All posts tagged ‘Browsers’

File Under: Browsers, Web Services

Xmarks Mulls Switch to Premium Service

XmarksXmarks has had a change of heart.

The free bookmark syncing service had previously announced it was shutting down, but according to a new post on the company’s blog, there’s a chance Xmarks may soon be reborn as a paid service.

It was an outpouring of support from users that flipped the script. Xmarks has a small army of faithful fans, many of whom said they’d be willing to pay for the service after hearing Tuesday’s shutdown announcement. Based on the amount of interest, the company it decided it may be able to make a subscription model work as a sustainable business.

For now, Xmarks is asking users who would be willing to $10 a year for Xmarks to register their support on a new Pledgebank page. If you’d be willing to give Xmarks a few dollars to keep the service alive, you pledge your $10 over at Pledgebank (no credit card required).

There’s no guarantee that a premium version of Xmarks will happen. In fact, Xmarks CEO James Joaquin says company would need at least 100,000 pledges — five percent of their 2-million-strong user base — before Xmarks would consider a premium service. Even if all those pledges turned into real cash that would still only amount to half the $2 million Xmarks says it needs to break even each year. And as Joaquin points out, the conversion rate from free to premium users is typically more like 1 to 3 percent.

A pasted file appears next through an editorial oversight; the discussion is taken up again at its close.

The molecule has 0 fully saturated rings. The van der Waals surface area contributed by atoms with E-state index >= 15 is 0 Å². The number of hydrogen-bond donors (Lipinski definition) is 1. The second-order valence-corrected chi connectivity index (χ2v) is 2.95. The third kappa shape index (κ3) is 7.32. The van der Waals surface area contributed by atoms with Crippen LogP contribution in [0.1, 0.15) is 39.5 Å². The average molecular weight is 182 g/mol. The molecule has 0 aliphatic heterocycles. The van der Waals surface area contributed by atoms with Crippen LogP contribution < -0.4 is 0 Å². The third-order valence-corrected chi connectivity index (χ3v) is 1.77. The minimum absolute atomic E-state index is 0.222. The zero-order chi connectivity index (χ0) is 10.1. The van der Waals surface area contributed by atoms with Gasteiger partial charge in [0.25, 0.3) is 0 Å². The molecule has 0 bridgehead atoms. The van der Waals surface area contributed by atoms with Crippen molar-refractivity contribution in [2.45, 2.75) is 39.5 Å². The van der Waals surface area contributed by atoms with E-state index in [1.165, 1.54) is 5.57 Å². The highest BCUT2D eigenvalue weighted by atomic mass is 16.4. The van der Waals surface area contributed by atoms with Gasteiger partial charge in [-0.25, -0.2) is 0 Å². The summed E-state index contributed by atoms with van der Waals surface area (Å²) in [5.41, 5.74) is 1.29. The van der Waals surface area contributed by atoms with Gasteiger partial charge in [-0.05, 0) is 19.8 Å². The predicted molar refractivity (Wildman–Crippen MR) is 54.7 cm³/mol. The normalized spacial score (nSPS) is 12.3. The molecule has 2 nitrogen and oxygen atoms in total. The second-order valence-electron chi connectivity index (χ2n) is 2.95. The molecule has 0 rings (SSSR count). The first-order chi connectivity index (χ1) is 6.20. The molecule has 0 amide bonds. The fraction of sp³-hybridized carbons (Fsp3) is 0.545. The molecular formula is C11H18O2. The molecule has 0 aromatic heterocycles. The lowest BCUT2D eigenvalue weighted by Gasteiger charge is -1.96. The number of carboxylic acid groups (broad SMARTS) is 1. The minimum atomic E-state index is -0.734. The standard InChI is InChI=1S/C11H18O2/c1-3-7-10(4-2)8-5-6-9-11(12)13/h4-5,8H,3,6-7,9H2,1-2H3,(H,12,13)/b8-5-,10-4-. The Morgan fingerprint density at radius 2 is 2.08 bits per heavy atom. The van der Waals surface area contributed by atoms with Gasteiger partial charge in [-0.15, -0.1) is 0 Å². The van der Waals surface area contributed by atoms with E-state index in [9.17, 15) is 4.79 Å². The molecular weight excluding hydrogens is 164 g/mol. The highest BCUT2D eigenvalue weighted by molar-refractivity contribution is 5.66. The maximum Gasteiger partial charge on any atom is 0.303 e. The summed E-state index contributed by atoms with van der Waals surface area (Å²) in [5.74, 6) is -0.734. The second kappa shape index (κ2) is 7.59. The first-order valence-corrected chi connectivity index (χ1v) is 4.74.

That’s a long way from Xmarks stated goals, but stranger things have certainly happened in the world of web startups.

Xmarks started as a Firefox extension for syncing bookmarks between your various Firefox installations, but soon expanded to work with Google Chrome, IE and Safari, keeping your bookmarks in perfect sync across all those browsers.

Unfortunately, despite an incredibly useful set of features and a 2-million-strong user base, Xmarks never found a way to make money. After failing to find a buyer and facing increasing costs with little or no way to recoup them, Xmarks announced that it would shut its doors in January, 2011. Over the following two days, Xmarks was inundated with users begging for a reprieve in the form of a paid version.

Now it seems the company is testing the waters to see how many of its enthusiastic users will actually put their money where their mouths are.

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File Under: Browsers, JavaScript

‘Kick Ass’ Bookmarklet Turns the Web Into Asteroids

Thanks to his presence as a background image, W.T. Monkey is immune to ass kicking.

Sometimes you just want to kick the web’s ass. Destroy it with tiny dots blasted from your Asteroids-style space ship floating above all the paragraphs and images and semantically meaningless wrapper divs.

Or maybe that’s just me. But if you find yourself feeling the same way, well, you too can kick the web’s ass.